(LOS ANGELES, Oct. 29, 2009) – The Automobile Club of Southern California’s Westways magazine has received a Society of American Travel Writers (SATW) Foundation award, the most prestigious award in travel journalism in the country.
The Society’s Foundation honored Westways with a Bronze 2009 Lowell Thomas Travel Journalism Award for “Best Travel Coverage in Other Magazines” (meaning travel coverage in magazines that aren’t strictly covering travel). SmartMoney magazine took the Silver Award and Departures magazine took Gold.
The Society’s awards announcement and judges’ comments praised Westways, stating that “This magazine knows how to serve its readership—perhaps I should be one of them.” Travel Editor Elizabeth Harryman submitted three consecutive issues of the magazine, Sept. 2008, Oct. 2008 and Nov./Dec. 2008 that included feature stories on England’s Lake District, Australia’s outback and traveling overseas with grandparents.
The SATW Foundation travel journalism awards are named for the late Lowell Thomas, acclaimed broadcast journalist, prolific author and world explorer. The late James Michener, noted author, is the Society’s founding honorary chairman.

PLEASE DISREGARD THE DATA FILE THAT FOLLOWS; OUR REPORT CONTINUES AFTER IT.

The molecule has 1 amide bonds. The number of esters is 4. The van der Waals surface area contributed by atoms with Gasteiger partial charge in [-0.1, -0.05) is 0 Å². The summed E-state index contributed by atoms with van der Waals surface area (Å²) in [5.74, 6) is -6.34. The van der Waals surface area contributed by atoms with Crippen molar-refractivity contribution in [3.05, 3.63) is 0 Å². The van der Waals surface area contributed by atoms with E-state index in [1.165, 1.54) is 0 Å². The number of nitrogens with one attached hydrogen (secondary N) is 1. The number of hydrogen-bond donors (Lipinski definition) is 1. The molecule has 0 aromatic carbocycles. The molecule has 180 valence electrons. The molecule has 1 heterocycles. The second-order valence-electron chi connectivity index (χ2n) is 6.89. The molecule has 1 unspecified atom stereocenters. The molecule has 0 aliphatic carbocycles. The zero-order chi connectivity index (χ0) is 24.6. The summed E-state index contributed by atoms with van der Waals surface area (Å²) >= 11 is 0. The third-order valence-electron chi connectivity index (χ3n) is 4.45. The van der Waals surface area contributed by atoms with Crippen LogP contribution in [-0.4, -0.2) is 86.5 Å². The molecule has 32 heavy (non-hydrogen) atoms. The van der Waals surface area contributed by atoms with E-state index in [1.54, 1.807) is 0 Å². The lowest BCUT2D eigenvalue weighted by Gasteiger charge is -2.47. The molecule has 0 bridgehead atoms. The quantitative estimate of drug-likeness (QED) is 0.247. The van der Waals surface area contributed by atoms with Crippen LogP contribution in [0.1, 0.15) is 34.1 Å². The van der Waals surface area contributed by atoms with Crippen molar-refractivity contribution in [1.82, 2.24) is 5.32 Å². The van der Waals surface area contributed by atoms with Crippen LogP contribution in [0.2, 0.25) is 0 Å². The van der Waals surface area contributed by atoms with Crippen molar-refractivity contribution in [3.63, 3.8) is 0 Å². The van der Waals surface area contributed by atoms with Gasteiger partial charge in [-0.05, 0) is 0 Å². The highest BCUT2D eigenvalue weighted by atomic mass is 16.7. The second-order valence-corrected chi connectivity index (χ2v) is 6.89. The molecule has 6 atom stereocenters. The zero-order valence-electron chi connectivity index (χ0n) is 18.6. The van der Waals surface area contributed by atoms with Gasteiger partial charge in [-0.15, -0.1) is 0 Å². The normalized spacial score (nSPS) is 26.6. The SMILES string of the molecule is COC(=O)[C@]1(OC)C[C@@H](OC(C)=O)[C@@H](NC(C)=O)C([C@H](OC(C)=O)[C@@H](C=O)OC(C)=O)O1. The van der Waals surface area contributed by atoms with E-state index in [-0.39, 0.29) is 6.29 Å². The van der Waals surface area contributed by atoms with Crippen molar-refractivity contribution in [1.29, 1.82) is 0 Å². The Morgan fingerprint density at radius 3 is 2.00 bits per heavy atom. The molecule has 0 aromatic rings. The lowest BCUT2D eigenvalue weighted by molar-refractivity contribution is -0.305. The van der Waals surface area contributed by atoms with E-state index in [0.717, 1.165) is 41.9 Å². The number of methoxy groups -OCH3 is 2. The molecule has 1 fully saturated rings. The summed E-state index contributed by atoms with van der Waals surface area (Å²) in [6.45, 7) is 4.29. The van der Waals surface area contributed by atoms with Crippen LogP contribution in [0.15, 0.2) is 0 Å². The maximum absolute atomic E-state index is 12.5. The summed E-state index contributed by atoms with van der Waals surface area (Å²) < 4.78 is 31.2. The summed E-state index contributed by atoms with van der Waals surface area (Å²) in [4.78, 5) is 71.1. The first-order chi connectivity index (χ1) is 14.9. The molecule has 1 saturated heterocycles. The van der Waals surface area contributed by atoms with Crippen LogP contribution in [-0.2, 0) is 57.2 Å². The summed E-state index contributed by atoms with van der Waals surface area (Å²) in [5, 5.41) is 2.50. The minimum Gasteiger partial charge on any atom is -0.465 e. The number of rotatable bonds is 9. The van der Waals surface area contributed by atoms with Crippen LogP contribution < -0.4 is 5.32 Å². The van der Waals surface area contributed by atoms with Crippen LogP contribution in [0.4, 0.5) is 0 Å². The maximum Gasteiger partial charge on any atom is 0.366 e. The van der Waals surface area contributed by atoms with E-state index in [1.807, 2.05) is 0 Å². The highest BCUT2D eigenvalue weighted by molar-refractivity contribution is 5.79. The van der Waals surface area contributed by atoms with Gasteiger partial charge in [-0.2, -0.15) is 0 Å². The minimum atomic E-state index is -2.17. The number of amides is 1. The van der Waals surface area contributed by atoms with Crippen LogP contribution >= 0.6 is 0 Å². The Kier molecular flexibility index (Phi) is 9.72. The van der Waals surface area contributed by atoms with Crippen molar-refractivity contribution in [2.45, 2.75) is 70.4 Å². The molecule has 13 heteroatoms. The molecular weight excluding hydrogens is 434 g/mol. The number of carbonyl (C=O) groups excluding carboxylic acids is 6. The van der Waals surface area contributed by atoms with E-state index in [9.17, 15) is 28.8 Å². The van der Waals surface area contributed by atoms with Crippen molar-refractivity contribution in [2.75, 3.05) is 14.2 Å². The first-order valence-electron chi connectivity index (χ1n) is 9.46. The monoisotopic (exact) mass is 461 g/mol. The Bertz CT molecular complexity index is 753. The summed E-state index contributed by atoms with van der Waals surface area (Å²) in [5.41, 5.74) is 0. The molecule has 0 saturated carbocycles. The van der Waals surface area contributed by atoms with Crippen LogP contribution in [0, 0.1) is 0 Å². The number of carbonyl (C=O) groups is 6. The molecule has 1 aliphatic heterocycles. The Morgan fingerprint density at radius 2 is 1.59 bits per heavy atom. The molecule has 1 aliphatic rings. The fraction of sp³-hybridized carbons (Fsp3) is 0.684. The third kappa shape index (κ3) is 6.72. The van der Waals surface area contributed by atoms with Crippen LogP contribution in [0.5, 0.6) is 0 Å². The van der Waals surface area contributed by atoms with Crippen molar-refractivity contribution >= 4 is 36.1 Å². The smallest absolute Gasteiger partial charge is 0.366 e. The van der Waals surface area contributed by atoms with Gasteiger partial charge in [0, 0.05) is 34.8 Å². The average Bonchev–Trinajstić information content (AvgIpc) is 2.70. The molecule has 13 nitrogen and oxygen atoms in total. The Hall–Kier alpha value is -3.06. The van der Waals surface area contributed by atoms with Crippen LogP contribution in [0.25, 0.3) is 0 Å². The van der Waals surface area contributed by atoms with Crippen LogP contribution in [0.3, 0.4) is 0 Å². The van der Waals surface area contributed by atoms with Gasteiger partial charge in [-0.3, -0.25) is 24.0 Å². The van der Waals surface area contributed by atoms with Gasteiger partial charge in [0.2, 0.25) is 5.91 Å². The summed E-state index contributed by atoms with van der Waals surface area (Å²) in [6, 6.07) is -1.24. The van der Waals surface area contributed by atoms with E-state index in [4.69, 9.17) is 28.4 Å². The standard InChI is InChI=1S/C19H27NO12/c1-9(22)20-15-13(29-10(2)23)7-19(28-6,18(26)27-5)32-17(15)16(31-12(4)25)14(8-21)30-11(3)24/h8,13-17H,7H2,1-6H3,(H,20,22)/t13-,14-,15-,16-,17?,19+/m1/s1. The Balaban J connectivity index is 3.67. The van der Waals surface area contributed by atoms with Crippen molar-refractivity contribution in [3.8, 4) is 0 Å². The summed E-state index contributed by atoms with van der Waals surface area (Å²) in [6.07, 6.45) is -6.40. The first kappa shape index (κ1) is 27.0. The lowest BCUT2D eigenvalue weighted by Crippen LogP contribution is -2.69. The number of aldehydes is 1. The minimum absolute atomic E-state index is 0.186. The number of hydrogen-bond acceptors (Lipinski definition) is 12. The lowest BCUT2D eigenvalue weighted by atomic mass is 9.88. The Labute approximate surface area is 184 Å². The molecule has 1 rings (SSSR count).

This year marks the 25th anniversary of the competition. The awards, recognized as the Pulitzer Prize in this field, were announced earlier this month in Guadalajara, Mexico, at the annual convention of the Society.
The competition, for work from spring 2008 to spring 2009, drew nearly 1,200 entries. Judging was done by faculty at the University of North Carolina-Chapel Hill School of Journalism and Mass Communication.
Westways is celebrating its centennial this year, and has been recognized for its contributions to Southern California travel and culture. Westways is the 10th largest circulation of all magazines in the nation. Published by the Auto Club for its members, Westways serves 8 million readers as the region’s premier lifestyle magazine and is a significant voice in local and regional affairs.
Westways was originally published under the name Touring Topics. Its earliest issues focused on touring destinations, advances in automotive technology and efforts to bring modern roads to Southern California. The magazine was re-named Westways in 1934 to reflect the wider range of subjects and geography that it had grown to include.
Westways celebrated its centennial this year with an exhibition, “Scenic View Ahead: The Westways Centennial,” featuring cover art from the magazine, that just closed at the Thomas F. Riley Terminal at John Wayne Airport (JWA). It was the largest collection of Westways cover art ever exhibited. For more about the Auto Club, visit www.AAA.com